A scene from the “On-A-Slant” video project
NEW TOOLS, NEW POSSIBILITIES
Like a swooping, soaring hawk, the “virtual” camera assumes a birds-eye view for the opening scene of the “On-A-Slant” video.
The camera, like a curious bird, takes viewers for a lilting ride far above the simulated Mandan earth lodge village. The aerial view begins from afar, scan- ning the sweeping vistas of the Heart and Missouri river landscape. As it nears the earth mound village, the camera flits and floats from the river, where a man paddles a bullboat, to the roof of an earthen lodge where children loll on the timbers. It pauses to examine votive poles, corn-drying racks and the exterior accoutrements of several lodges.
With the music of Native American flutist Keith Bear setting the tone, the camera alights on the ground and ushers guests inside select earth lodges. Once inside the lodge, the pace slows. Viewers have time to take in details such as the central fire pit and cooking area, sleeping quarters lined with ani- mal skins and makeshift corral area where horses were kept indoors in case of harsh weather or Sioux raids.
The “On-A-Slant” video producers labored to give viewers a true sense of being inside a cluster of Mandan earth lodges in 1776. The video was produced on two separate digital recorders – one for the right eye and one for the left eye. Thus, the video projector incorporates two DVD players, one for the right eye and one for the left. That means people who watch the movie need those funky black plastic-rimmed 3-D glasses.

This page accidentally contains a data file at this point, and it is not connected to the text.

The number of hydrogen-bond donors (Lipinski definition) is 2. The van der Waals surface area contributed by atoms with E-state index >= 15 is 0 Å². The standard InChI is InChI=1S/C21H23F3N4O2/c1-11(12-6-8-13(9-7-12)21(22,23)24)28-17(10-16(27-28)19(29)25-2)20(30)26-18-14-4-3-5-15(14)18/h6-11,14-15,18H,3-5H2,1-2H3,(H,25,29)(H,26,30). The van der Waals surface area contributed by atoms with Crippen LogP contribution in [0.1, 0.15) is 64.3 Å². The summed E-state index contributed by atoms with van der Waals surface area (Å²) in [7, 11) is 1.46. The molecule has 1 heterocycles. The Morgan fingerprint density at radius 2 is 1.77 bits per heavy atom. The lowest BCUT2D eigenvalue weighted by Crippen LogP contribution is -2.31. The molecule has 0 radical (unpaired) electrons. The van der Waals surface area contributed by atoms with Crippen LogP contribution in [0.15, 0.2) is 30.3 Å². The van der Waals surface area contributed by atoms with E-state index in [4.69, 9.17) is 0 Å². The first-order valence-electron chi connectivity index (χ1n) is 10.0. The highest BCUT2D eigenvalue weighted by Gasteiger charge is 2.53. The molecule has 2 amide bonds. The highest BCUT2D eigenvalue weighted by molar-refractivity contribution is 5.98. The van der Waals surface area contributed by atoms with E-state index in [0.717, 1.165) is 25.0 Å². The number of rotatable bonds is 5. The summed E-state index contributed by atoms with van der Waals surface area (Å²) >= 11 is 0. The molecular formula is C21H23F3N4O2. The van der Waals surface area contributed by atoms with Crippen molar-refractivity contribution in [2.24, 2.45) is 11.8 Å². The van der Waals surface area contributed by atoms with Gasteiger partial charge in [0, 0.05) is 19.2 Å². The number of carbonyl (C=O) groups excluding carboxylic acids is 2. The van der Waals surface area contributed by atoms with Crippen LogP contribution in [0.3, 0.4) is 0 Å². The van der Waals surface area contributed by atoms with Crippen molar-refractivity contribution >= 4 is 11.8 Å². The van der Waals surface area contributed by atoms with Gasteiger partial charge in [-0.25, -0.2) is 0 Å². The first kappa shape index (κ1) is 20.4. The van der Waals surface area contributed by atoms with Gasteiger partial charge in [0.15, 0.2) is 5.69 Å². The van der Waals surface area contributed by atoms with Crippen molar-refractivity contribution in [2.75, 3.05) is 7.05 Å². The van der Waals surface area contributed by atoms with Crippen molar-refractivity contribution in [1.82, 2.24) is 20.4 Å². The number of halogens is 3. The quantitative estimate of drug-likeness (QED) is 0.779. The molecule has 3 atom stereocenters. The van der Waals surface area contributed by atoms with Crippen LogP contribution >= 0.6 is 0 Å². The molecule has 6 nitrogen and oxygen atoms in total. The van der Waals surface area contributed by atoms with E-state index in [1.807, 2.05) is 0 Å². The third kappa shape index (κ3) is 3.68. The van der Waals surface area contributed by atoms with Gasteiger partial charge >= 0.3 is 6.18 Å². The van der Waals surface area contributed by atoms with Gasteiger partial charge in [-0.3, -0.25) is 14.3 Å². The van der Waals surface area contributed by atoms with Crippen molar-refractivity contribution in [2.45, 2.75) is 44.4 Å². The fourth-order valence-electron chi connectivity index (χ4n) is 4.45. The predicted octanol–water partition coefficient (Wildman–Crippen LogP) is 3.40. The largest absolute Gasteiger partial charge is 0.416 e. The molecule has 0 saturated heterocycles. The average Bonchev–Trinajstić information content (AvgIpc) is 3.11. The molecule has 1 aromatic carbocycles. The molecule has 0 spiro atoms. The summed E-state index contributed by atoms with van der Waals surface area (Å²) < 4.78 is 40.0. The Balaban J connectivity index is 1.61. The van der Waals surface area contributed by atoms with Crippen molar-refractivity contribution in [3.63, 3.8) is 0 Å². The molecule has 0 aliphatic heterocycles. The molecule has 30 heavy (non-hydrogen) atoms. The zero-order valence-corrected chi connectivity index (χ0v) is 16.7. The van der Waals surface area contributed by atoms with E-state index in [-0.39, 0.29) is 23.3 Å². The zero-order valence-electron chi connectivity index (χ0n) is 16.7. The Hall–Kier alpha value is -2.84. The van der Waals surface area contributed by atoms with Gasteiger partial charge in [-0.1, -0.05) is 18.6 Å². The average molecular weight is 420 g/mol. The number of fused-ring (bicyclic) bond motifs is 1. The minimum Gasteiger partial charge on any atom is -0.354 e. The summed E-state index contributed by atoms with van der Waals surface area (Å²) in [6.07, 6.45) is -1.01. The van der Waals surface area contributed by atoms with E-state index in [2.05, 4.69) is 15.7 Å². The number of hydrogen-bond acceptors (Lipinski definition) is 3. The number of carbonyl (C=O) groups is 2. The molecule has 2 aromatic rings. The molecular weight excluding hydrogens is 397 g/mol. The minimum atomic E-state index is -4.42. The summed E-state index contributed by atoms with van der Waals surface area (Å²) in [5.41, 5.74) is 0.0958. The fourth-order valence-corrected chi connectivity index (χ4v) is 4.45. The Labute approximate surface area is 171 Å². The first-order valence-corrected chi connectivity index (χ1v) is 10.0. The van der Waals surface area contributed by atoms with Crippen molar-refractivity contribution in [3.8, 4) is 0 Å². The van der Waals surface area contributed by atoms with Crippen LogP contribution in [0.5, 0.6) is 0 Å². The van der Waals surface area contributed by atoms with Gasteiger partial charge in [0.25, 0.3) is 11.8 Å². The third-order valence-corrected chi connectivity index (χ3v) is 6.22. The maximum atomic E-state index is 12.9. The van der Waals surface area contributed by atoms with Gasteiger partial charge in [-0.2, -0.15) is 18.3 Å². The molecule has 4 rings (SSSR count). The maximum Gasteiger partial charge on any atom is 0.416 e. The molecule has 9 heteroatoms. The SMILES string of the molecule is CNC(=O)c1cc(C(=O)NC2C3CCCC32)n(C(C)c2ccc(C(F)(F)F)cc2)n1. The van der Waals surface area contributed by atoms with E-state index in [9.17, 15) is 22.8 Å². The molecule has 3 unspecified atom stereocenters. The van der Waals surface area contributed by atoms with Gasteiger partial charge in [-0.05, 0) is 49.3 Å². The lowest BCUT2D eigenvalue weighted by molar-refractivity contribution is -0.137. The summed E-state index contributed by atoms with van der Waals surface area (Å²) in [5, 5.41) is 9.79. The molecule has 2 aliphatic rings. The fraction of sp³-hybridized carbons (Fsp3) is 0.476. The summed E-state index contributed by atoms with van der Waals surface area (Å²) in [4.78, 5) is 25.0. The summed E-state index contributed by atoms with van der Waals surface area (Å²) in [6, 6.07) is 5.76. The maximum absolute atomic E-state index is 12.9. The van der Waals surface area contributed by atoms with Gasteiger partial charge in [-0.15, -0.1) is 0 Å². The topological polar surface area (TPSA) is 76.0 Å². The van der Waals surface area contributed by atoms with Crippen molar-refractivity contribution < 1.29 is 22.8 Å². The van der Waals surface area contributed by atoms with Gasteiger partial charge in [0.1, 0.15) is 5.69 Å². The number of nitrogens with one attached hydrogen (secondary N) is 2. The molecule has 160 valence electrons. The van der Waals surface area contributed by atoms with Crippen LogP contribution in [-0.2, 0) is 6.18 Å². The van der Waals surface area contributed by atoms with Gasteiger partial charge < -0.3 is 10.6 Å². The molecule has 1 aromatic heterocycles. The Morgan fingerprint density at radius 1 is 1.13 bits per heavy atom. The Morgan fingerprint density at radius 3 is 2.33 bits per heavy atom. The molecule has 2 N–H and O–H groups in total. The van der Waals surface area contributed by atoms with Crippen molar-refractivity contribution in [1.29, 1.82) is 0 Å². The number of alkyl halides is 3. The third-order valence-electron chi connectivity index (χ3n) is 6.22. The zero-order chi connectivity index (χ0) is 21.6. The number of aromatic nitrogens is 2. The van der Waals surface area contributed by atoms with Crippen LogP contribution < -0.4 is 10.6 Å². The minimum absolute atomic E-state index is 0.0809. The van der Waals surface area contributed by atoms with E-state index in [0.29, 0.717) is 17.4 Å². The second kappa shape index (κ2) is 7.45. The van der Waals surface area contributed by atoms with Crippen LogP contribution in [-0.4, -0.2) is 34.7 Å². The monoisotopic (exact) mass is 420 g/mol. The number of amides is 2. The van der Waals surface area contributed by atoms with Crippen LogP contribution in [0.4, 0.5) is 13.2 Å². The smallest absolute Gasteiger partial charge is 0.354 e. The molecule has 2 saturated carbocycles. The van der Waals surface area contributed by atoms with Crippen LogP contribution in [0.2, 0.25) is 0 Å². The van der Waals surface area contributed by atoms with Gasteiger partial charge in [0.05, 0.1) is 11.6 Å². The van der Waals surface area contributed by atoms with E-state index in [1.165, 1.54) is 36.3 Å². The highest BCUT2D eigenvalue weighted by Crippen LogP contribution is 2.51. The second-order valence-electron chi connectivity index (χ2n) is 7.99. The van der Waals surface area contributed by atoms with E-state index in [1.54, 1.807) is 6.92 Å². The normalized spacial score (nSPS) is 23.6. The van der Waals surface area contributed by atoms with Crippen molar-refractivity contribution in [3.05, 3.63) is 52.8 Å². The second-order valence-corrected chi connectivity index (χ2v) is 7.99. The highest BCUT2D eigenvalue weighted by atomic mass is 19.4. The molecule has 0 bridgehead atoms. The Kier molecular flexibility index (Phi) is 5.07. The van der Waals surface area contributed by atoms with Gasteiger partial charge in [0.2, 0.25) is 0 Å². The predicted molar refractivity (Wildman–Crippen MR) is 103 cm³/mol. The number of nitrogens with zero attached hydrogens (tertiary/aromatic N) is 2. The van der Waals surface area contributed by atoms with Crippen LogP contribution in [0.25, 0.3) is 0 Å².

The “On-A-Slant” video is perhaps the most high profile of the NDSU Archaeology Tech Lab’s work thus far. Other projects in the works include:
Development of a computer game tentatively called “Virtual Archaeologist”
for high school and college students. The game allows students to experience an archaeologist’s world while on a dig – excavating, analyzing and interpret- ing artifacts.
Development of “Virtual Dancer,” an interactive archaeological/aerobic
dance video to help curb the growing problem of diabetes among Native Americans. The computer game was the brainchild of elders from the White Earth Band of Chippewa. They wanted to keep alive traditional dances, and encourage vigorous exercise for children. The game would meld demonstra- tions of traditional dances, archaeological information, native music and diabetes prevention education. Completion of the project hinges on whether the lab receives a $3.5 million grant from the National Institutes of Health.
Development of a program that would allow visitors at national parks or
historic sites to use their PDAs to view a digital simulation of what once existed on the very spot they are standing. The technology would bring artifacts out of museums and onto handheld computer screens, allowing park visitors to relate the artifacts to the present-day environment around them. Data also would be available about the region’s flora, fauna and geology. Production will start this summer, contingent on a National Science Foundation grant.